After the inspiration comes the work. Research, what I call “percolating.” I get an idea. I jot down notes.

I usually work from character first. Even if it’s inspired by a painting or an historical site or event, until I have my central character, I can’t do anything with it. Character, more characters, situation, then “what if?”

Then, I can work.

I usually write my way in to a new piece for about four chapters (if it’s a long work; if it’s short, I usually know within ten pages and can adjust). Four chapters (40-80 pages) gives me a good handle on whether or not this idea is viable.

Then I percolate for a bit, thinking about the idea while I’m doing other things. That negates the mindfulness in which we are supposed to do all things, but I often get my best ideas in the shower, or driving to the store, or cooking, or doing yard work.

Once I’ve percolated for a bit, I sit down and do my Writer’s Rough Outline.

For those blank-pagers (I loathe the term “pantser”) who are moaning — hey, do what works for you. This is my business, not my hobby. Writing is how I keep a roof over my head and food on the table. In order to do that, I have to juggle multiple projects. My time is as limited as anyone else’s. I don’t have the time to stare at a blank page or a blank computer screen. When I sit down in a work session, I need to be able to drop into whatever project I’m working on and produce my quota for that work session. Having a detailed Writer’s Rough allows me to do that.

It also allows me to move from project to project without losing the individual project rhythms, or having them bleed into each other.

Once I have my outline, I research what’s necessary and gather research materials to which I might need to refer as I write. I prefer to do that than put in a placeholder and look it up later for a different draft. Right now, I’m on too tight a deadline schedule for that to be viable.

I have X amount of time each day where I’m reading research for any number of projects, taking notes, making my bibliographical lists. This is separate from writing time.

Then I write. When a fiction or script project moves into “Primary” position, it means I do my first 1K/day of it first thing in the morning, at least six days a week. If I fall behind and have a deadline looming, I raise the quota to whatever it needs to be to get it done.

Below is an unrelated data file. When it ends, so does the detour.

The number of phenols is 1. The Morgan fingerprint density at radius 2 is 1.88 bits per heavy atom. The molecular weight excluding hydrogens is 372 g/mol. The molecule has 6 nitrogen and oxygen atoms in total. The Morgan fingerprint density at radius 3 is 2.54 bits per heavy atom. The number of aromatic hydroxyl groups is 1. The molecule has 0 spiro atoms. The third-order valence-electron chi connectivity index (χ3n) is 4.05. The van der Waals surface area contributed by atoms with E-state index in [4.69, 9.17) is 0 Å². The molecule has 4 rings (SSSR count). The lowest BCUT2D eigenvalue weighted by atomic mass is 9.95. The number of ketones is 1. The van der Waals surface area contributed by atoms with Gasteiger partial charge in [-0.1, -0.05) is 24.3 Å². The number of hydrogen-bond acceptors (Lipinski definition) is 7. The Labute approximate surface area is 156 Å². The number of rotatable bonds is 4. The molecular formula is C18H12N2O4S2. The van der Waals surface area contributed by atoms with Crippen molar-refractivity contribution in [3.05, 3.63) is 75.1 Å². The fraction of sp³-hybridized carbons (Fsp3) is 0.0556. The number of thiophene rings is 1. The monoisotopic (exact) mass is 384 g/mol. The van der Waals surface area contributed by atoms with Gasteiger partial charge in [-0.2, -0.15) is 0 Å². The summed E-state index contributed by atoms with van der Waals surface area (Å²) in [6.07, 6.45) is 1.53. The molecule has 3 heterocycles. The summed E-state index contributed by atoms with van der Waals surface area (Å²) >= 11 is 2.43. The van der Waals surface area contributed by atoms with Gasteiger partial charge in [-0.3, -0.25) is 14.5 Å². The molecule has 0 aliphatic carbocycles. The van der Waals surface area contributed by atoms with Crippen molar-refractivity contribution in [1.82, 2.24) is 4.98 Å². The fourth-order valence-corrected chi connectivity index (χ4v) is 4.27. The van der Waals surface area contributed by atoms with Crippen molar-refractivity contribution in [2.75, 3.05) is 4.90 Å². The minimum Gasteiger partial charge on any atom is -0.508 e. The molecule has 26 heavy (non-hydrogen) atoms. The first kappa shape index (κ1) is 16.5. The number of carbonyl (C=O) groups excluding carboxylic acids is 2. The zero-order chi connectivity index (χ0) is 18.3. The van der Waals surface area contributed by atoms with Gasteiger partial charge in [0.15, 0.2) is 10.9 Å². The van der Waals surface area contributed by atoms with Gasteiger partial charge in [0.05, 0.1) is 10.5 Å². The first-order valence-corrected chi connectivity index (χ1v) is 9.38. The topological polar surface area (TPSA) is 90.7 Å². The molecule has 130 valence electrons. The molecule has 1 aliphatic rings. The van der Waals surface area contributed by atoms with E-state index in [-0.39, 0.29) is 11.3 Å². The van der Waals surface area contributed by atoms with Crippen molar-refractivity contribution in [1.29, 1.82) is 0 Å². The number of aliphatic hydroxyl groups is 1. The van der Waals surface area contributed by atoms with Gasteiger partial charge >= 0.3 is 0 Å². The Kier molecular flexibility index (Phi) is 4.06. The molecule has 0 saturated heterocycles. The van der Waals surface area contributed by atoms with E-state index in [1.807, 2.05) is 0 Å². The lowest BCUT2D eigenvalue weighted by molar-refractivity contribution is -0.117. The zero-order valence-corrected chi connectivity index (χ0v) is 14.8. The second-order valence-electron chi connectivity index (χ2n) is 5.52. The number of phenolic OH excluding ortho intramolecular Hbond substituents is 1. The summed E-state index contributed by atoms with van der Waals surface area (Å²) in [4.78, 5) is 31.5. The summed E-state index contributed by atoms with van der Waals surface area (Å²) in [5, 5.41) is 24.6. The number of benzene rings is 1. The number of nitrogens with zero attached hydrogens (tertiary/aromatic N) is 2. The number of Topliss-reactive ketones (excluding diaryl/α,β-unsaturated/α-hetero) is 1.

Once I have that first 1K done, I can move between whatever other projects are on contract and deadline and client work. If I can or need to have another fiction or script session later in the day (often on a different project), I add that in.

At the moment, I’m doing 2K/day on one novel, first thing in the morning, and then 1K/day later in the day on a different novel (with a slightly later deadline). And pulling together research for a play, while researching something that came up for one of the novels.

I prefer to edit in the afternoon. It needs a different approach. When editing/revising a novel, I do 3-5 chapters a day. And there is always more than one revision. before I turn it over to my editor. We usually have at least two rounds of revisions before it goes into production, and then as many rounds of galleys as needed or as can fit in to the schedule.

Because galleys are for copy edits and catching mistakes, NOT for major revisions. You have to train yourself to catch what needs to be caught in each phase of book production. Because it’s not just about YOU. It’s about the entire team working to make the book the best it can be.

Every book has its own rhythm and process, but the overall structure I talk about here is working for me right now. When it stops working, I’ll change it. Creativity is a process, and each piece you work on teaches something and makes it possible for the next to be better, artistically and in craft.

In a way, I suppose I do go to the Idea Vat, dip in a ladle, and pull out an idea. The Idea Vat is another name for the Creative Unconscious.




Learn more about Devon’s books at

Release day: MYTH & INTERPRETATION, a Gwen Finnegan novella


Stuck in NYC when plans for their next expedition fall through, Gwen and Justin accept teaching jobs at different local universities. Adjusting to their relationship, and juggling the academic and emotional demands of their students, they are embroiled in two different, disturbing, paranormal situations that have more than one unusual crossing point. Can they work together to find the answers? Or are new temptations too much to resist? For whom are they willing to put their lives on the line?

This between-the-books novella takes place in New York City, shortly after the action in Tracking Medusa ends and The Balthazaar Treasure begins.

Released by Bluestockings and Gentlemen Press July 2018. $1.99
Universal Buy link:

Q & A with Devon Ellington:
Question: Talk a little bit about how Myth & Interpretation came about.

Devon Ellington: Originally, a handful of the scenes were in the opening chapters of the second Gwen Finnegan mystery, The Balthazaar Treasure. But they didn’t work. They slowed down the story. Yet, the readers needed to know what happened in between the end of Tracking Medusa and the beginning of Balthazaar. I talked to my editor. She suggested breaking it off and doing a novella. I outlined it; she worked with me to pare it down so it didn’t become a novel. And some characters that are vital to the series get proper introductions here.